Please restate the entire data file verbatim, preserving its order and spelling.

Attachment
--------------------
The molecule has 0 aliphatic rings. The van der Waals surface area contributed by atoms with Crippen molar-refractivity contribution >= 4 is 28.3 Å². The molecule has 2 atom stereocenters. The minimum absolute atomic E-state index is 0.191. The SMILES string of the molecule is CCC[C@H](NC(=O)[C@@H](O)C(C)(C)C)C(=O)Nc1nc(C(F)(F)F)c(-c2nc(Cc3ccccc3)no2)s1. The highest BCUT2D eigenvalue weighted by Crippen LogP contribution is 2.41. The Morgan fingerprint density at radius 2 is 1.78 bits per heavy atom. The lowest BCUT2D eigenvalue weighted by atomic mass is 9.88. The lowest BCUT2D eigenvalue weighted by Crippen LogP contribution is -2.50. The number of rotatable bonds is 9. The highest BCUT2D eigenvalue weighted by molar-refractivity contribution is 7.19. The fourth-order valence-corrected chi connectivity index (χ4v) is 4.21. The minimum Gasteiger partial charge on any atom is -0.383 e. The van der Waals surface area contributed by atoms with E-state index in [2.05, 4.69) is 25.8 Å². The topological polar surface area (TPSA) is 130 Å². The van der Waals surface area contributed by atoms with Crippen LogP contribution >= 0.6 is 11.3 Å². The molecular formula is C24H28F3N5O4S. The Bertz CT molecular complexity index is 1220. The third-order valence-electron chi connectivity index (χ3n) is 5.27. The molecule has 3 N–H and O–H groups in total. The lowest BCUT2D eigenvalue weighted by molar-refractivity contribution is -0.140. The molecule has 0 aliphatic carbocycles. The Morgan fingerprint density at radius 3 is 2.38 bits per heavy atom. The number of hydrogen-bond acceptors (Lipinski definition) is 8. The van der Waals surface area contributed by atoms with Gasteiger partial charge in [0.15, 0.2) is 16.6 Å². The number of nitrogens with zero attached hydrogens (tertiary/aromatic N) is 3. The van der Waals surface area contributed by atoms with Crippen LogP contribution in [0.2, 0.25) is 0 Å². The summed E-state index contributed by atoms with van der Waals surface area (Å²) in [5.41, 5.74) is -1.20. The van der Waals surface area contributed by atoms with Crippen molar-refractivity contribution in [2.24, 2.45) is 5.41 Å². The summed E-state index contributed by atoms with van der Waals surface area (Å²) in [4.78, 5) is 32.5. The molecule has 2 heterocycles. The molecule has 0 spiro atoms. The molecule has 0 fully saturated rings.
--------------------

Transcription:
The molecule has 0 aliphatic rings. The van der Waals surface area contributed by atoms with Crippen molar-refractivity contribution >= 4 is 28.3 Å². The molecule has 2 atom stereocenters. The minimum absolute atomic E-state index is 0.191. The SMILES string of the molecule is CCC[C@H](NC(=O)[C@@H](O)C(C)(C)C)C(=O)Nc1nc(C(F)(F)F)c(-c2nc(Cc3ccccc3)no2)s1. The highest BCUT2D eigenvalue weighted by Crippen LogP contribution is 2.41. The Morgan fingerprint density at radius 2 is 1.78 bits per heavy atom. The lowest BCUT2D eigenvalue weighted by atomic mass is 9.88. The lowest BCUT2D eigenvalue weighted by Crippen LogP contribution is -2.50. The number of rotatable bonds is 9. The highest BCUT2D eigenvalue weighted by molar-refractivity contribution is 7.19. The fourth-order valence-corrected chi connectivity index (χ4v) is 4.21. The minimum Gasteiger partial charge on any atom is -0.383 e. The van der Waals surface area contributed by atoms with E-state index in [2.05, 4.69) is 25.8 Å². The topological polar surface area (TPSA) is 130 Å². The van der Waals surface area contributed by atoms with Crippen LogP contribution >= 0.6 is 11.3 Å². The molecular formula is C24H28F3N5O4S. The Bertz CT molecular complexity index is 1220. The third-order valence-electron chi connectivity index (χ3n) is 5.27. The molecule has 3 N–H and O–H groups in total. The lowest BCUT2D eigenvalue weighted by molar-refractivity contribution is -0.140. The molecule has 0 aliphatic carbocycles. The Morgan fingerprint density at radius 3 is 2.38 bits per heavy atom. The number of hydrogen-bond acceptors (Lipinski definition) is 8. The van der Waals surface area contributed by atoms with Gasteiger partial charge in [0.15, 0.2) is 16.6 Å². The number of nitrogens with zero attached hydrogens (tertiary/aromatic N) is 3. The van der Waals surface area contributed by atoms with Crippen LogP contribution in [0.2, 0.25) is 0 Å². The summed E-state index contributed by atoms with van der Waals surface area (Å²) in [5.41, 5.74) is -1.20. The van der Waals surface area contributed by atoms with Crippen molar-refractivity contribution in [2.24, 2.45) is 5.41 Å². The summed E-state index contributed by atoms with van der Waals surface area (Å²) in [4.78, 5) is 32.5. The molecule has 2 heterocycles. The molecule has 0 spiro atoms. The molecule has 0 fully saturated rings.